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Rushes. Apichatpong’s Hotel, Hideo Kojima’s Cinema, “Malcolm X” at 25

This week’s essential news, articles, sounds, videos and more from the film world.
Get in touch to send in cinephile news and discoveries. For daily updates follow us @NotebookMUBI.
  • Like to sleep at the movies? Apichatpong Weerasethakul is collaborating with the International Film Festival Rotterdam (January 24 -  February 4, 2018), to launch a hotel. Yes, that's right.
  • Cinema's have been banned in Saudi Arabia since the 1970s, but in 2018 that's about to change.
  • The Golden Globes nominations have been announced. We're rooting for Greta Gerwig and Jonny Greenwood.
  • Grasshopper Film have kindly shared En rachâchant, a 1982 short film by Jean-Marie Straub & Danièle Huillet adapted from a Marguerite Duras story. Available to view until December 15th so watch it now!
  • For IndieWire, David Ehrlich provides an ecstatic rush of montage through this year's commercial cinema.
  • A moving and enveloping trailer from one of the year's best discoveries: Summer 1993, the feature debut of Spanish filmmaker Carla Simón.
  • The first trailer for the latest analysis of American myth-making from Clint Eastwood, The 15:17 to Paris, in which real-life participants play themselves and lead the film in this adaptation of a true story.
  • We’ve enjoyed superstar video game designer Hideo Kojima’s past flirtations with cinema in his Metal Gear Solid series, but going off this bewitching trailer for his latest game, the forthcoming Death Stranding, this appears to be his most inventive blending of games and moviemaking yet.
They did or said something awful, and made something great. The awful thing disrupts the great work; we can’t watch or listen to or read the great work without remembering the awful thing. Flooded with knowledge of the maker’s monstrousness, we turn away, overcome by disgust. Or … we don’t. We continue watching, separating or trying to separate the artist from the art. Either way: disruption. They are monster geniuses, and I don’t know what to do about them.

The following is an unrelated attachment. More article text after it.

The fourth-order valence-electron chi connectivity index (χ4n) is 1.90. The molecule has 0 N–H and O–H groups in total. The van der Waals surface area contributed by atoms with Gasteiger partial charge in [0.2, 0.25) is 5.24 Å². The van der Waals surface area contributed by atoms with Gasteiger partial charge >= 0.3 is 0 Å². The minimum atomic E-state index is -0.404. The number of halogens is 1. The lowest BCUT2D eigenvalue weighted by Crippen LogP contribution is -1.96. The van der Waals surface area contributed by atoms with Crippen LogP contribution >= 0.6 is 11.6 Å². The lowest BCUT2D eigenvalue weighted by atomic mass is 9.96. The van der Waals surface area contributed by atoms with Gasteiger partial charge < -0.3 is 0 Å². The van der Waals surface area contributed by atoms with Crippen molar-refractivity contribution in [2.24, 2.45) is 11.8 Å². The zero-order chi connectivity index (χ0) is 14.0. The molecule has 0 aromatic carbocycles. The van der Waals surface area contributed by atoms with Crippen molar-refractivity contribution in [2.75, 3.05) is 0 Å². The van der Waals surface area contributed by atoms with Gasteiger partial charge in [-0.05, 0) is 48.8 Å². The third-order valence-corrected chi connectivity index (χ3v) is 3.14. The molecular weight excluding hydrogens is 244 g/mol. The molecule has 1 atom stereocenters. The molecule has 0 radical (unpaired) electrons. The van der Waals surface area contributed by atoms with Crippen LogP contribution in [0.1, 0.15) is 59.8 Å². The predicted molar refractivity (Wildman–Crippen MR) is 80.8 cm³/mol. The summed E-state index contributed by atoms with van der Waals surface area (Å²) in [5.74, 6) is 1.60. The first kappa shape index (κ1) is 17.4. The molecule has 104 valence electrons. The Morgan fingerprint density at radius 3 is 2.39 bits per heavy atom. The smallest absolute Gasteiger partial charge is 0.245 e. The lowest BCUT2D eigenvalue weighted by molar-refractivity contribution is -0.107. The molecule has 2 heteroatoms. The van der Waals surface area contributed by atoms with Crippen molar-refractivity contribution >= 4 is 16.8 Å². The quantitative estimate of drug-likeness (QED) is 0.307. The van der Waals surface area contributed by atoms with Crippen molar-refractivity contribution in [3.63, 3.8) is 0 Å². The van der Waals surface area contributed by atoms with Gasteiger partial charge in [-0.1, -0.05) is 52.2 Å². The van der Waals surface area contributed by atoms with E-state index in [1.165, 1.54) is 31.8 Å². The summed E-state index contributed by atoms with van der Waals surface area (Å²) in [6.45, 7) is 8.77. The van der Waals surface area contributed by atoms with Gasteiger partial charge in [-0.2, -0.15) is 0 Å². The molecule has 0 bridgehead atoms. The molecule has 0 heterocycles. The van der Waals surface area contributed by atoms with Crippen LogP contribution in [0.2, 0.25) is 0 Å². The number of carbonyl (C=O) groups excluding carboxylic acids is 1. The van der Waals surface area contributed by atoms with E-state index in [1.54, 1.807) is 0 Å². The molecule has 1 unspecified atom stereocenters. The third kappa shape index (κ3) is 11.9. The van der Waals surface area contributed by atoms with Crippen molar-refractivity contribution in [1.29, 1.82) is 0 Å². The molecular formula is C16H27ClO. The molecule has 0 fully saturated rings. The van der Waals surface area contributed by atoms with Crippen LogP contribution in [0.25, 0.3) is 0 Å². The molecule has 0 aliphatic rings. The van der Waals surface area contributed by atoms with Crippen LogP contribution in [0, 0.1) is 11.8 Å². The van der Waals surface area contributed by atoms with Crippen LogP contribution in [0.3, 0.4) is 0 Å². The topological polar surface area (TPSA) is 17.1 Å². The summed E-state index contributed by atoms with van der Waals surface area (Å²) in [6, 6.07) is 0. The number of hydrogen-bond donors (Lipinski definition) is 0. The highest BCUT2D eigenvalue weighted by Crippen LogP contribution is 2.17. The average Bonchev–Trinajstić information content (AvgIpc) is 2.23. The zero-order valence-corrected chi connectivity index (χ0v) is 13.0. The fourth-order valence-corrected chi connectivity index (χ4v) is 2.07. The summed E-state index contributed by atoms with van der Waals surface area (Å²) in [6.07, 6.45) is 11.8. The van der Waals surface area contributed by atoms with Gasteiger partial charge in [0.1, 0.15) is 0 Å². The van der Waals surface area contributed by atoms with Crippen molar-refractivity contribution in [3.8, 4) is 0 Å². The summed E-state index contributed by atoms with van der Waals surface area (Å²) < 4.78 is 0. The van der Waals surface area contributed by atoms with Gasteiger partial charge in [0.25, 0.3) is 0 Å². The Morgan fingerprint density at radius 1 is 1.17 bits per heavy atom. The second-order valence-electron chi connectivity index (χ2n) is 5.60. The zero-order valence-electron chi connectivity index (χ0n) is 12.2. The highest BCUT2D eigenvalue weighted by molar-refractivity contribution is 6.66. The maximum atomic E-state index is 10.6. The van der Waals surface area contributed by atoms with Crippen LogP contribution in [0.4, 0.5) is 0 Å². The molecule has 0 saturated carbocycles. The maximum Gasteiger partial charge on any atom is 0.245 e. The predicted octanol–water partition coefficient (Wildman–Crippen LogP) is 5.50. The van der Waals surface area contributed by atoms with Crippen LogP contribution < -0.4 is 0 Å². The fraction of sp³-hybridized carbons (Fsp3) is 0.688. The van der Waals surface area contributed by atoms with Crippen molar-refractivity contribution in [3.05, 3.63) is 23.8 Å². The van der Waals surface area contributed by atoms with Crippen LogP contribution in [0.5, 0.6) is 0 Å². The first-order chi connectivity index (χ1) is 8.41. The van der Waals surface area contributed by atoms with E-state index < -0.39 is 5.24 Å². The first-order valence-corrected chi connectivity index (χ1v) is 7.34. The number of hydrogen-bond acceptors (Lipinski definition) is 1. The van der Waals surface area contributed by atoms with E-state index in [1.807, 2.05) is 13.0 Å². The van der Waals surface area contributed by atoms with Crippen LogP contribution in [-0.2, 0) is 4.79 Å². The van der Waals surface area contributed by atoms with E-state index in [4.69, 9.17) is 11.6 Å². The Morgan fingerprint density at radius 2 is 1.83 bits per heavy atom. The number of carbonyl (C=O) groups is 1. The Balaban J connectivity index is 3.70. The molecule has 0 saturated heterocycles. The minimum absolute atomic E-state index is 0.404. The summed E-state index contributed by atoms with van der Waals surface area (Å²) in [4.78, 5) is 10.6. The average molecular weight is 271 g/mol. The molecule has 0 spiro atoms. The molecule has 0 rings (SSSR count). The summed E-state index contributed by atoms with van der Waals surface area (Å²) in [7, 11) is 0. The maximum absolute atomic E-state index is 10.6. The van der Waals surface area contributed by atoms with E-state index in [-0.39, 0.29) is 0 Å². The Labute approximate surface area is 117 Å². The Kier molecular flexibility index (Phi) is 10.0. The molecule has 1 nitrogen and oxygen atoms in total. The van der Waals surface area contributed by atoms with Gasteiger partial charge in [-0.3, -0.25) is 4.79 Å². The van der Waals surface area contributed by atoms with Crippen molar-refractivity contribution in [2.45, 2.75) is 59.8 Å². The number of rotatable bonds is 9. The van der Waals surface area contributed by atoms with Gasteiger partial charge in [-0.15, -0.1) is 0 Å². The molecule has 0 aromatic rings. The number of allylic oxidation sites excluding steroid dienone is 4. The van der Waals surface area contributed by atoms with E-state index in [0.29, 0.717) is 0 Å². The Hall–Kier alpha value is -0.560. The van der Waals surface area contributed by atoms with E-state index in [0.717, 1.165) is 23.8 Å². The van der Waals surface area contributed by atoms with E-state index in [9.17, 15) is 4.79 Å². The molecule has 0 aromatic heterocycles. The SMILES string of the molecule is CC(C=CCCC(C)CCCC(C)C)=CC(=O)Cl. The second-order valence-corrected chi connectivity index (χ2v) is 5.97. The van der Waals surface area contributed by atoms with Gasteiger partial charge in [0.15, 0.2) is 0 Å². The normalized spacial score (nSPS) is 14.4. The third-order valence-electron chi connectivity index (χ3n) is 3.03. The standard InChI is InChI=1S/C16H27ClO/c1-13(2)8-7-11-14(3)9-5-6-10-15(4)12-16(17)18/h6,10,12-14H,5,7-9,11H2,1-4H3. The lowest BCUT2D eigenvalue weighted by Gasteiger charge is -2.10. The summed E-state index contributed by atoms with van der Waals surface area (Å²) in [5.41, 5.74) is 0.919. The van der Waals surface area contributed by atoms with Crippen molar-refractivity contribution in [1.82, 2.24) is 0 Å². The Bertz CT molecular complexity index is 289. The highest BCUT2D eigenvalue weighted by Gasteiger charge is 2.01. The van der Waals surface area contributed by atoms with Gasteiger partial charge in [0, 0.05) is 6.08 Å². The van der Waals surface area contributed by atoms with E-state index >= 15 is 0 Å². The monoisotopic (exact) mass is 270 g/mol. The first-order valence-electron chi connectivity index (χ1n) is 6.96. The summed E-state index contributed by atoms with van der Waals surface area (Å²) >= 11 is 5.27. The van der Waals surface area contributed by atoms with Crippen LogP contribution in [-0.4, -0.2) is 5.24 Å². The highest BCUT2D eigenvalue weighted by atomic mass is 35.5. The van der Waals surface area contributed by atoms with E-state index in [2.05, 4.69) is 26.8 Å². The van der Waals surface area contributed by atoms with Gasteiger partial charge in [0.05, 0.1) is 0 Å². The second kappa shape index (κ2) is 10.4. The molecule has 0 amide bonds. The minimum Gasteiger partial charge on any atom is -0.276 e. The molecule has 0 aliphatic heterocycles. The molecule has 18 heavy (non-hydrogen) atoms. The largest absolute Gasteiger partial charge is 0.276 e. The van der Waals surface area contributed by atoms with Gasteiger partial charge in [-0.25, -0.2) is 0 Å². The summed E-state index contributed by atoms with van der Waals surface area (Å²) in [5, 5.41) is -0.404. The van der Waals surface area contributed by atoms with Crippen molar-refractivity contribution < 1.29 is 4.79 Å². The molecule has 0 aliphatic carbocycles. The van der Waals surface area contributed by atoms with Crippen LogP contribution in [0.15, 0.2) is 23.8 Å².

• On the topic of #MeToo, Claire Dederer writes for The Paris Review writes on the challenges of separating art from the artist. Conversely, curator & critic Miriam Bale elaborates for The Hollywood Reporter on her decision to forgo all of Woody Allen's present and future endeavors. Finally, at The New York Times, Wesley Morris surveys and celebrates the compromised career of one of our favorite American actors: Annabella Sciorra.
  • UnionDocs, a terrific New York non-profit center for documentary filmmaking, has a new semi-annual journal, World Records, launching in January, 2018.
Denzel Washington and co., on the set of Malcolm X.
  • In the event of the 25th anniversary of Spike Lee's Malcolm X, Hilton Als' 1992 all-encompassing portrait of the production and release of the film has been republished at The Village Voice.
  • David Lynch reflects on past, present, and future of Twin Peaks in an interview for The Hollywood Reporter.
  • For n+1, Richard Beck disassembles the politics and aesthetics of Ken Burns' latest, The Vietnam War:
The goal of The Vietnam War, as stated explicitly by one of its directors, Ken Burns (the other is Lynn Novick), is reconciliation: to account for the war in such a way that patriotic veterans and peace activists alike could each nod their heads in quiet approval and finally lay their grievances to rest. On these terms, the film is a failure. The only way to reconcile yourself to something is to acknowledge the truth about it, and Burns and Novick either soften or avoid or misrepresent the truth frequently enough to deal their own project a fatal blow, or rather, a series of little blows that have the same cumulative effect.
Don Cheadle by Emiliano Granado.
  • For The New York Times, Bilge Ebiri has penned a thoughtful appreciation of America's greatest contemporary character actors, ranging from Don Cheadle to Ben Mendelsohn.

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